Definition of Wyoming Expungement
In Wyoming, expungement does not always imply the physical destruction of criminal files, as is commonly assumed. Expungement is the symbolic destruction of criminal files so that they are no longer accessible to the general public. Expunged files in Wyoming are kept by the state central repository of the criminal investigation division. They are specially filed here to ensure that the criminal record contained within is not accessible for dissemination purposes. Following expungement, the only people who will have access to these files are those from any federal or state criminal justice agency for criminal justice purposes. When criminal records are destroyed, they are destroyed in both paper and electronic form.
When a record is sealed, it is not destroyed; however, according to Wyoming Statutes 14-6-240, fingerprints, DNA samples, and related identifying records are destroyed. These are typically juveniles with no adjudicated guilty records for felony offenses.
Eligibility for Expungement
Only a few people are eligible for record expungement. Wyoming law allows for the sealing of juvenile adjudicated delinquent files, which can include misdemeanors and municipal ordinance violations. Record sealing is an option for people over the age of eight who have not been convicted of a felony since their arrest. To the satisfaction of the court and the prosecuting attorney, the individual must have completed rehabilitation.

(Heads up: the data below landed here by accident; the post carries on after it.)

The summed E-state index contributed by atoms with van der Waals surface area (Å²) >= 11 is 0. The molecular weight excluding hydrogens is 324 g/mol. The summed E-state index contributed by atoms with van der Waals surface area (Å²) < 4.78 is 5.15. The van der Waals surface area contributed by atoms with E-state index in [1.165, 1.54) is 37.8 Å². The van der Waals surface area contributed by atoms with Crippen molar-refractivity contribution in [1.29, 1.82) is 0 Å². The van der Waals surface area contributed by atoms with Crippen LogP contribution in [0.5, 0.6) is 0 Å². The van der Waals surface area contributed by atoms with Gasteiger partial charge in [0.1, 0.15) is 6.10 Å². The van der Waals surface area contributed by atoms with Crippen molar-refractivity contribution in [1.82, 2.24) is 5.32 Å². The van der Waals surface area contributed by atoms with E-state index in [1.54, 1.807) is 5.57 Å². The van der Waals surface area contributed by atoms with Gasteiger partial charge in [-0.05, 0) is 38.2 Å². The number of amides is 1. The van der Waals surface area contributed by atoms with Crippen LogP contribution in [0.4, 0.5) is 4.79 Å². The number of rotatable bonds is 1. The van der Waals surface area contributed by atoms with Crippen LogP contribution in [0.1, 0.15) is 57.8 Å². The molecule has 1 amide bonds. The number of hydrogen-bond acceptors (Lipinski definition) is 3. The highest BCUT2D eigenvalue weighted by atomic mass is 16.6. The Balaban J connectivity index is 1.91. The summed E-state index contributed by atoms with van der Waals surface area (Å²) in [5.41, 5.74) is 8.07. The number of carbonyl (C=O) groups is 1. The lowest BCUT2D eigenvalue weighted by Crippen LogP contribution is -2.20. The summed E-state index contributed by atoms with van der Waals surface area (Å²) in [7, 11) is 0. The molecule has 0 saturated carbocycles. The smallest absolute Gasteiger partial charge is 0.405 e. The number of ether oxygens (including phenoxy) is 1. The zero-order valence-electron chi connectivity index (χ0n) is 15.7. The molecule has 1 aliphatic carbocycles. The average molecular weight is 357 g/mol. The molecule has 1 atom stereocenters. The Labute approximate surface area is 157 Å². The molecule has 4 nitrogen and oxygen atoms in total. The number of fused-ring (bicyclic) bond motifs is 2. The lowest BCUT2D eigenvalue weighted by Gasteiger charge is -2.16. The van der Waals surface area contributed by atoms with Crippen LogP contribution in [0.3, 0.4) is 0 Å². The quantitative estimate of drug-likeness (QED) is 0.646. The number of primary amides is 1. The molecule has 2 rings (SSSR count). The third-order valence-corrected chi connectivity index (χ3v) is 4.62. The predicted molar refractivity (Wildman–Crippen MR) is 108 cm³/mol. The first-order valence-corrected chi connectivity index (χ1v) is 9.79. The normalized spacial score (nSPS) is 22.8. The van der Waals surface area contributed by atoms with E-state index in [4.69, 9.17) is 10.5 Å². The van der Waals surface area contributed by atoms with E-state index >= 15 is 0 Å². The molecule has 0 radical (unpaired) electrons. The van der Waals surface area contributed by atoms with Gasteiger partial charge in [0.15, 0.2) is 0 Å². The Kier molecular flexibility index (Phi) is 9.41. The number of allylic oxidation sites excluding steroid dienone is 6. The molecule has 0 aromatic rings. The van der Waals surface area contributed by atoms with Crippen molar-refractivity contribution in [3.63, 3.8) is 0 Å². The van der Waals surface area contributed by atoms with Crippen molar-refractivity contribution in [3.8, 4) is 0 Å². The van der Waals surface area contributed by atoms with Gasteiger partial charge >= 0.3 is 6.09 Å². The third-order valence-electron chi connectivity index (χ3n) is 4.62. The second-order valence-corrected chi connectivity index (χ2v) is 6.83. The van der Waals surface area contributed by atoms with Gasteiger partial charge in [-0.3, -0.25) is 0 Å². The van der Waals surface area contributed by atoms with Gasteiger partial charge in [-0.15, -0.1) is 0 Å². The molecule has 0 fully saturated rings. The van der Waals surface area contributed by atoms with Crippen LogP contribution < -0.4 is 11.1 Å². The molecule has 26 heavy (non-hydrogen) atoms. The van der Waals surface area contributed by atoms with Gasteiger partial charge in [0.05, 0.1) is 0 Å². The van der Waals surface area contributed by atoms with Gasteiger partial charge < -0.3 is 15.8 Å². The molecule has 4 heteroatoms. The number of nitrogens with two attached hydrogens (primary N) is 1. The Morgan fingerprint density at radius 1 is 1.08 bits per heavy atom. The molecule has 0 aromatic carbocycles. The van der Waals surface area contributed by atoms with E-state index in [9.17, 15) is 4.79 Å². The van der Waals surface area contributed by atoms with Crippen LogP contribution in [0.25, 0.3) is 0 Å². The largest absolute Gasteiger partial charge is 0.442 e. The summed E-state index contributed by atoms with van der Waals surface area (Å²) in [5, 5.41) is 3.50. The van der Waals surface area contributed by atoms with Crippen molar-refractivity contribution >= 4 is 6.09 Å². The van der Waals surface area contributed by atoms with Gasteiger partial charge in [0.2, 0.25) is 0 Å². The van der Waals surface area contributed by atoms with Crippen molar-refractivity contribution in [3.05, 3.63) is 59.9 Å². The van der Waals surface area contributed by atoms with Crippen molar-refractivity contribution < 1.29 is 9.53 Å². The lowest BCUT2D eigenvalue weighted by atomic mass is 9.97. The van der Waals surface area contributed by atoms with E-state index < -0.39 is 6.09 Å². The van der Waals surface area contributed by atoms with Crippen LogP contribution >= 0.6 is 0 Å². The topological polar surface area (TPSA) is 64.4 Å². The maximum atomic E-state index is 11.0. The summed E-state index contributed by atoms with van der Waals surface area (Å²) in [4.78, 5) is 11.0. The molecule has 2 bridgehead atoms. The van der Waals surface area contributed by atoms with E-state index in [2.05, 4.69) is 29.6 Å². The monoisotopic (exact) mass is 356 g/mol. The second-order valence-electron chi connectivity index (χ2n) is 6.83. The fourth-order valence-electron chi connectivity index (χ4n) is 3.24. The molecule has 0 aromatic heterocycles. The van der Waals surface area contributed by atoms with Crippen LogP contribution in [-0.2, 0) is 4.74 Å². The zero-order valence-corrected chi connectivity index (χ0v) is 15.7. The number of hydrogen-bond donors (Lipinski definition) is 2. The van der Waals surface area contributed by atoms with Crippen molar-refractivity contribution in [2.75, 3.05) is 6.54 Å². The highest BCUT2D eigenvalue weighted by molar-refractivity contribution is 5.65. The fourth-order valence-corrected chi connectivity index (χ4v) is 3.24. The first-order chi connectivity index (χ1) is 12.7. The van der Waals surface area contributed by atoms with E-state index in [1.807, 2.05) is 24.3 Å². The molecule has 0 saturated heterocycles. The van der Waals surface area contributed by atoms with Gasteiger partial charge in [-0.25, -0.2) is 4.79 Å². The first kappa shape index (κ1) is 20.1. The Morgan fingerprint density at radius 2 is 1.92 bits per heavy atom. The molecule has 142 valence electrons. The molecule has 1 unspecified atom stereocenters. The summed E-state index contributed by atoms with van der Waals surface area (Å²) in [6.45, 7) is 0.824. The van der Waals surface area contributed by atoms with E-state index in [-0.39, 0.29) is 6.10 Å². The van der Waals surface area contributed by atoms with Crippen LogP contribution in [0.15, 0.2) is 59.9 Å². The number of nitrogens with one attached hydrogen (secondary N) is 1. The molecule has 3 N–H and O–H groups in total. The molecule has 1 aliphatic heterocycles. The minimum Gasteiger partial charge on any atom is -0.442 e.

Expungement is also possible under Wyoming Statutes 7-13-1401 for anyone who has had charges dismissed or has waited 180 days since their arrest. No formal charges may be pending at the time of filing, and the individual must adequately demonstrate that he or she has no related dispositions, that no criminal charges have been filed, or that all criminal proceedings against him or her have been completely dismissed.
Expungement is frequently mentioned, but many people are unaware of which files can be sealed and destroyed. In Wyoming, after a felony conviction is dismissed or reversed, all identifiable information and DNA records in the DNA database may be removed. This DNA information must only be related to the felony conviction that was dismissed or reversed. All fingerprints and other records of a child who has not been found not guilty of an adult felony shall be expunged upon petition under Wyoming Statutes 14-6-240. When it comes to his or her case, juvenile records in the custody of the court or any other agency or official can be sealed.
The Expungement Procedure
An individual is granted the privilege of expungement. Expunction is not a legal right. A formal written request must be made to the offending court, which may deny the petition if the form was not filled out correctly or if it is not in the court’s favor to grant the expungement. A copy of the reversed or dismissed conviction must be petitioned to the court for verification as well. Filing fees may apply in some cases, but petitioning is frequently free of charge.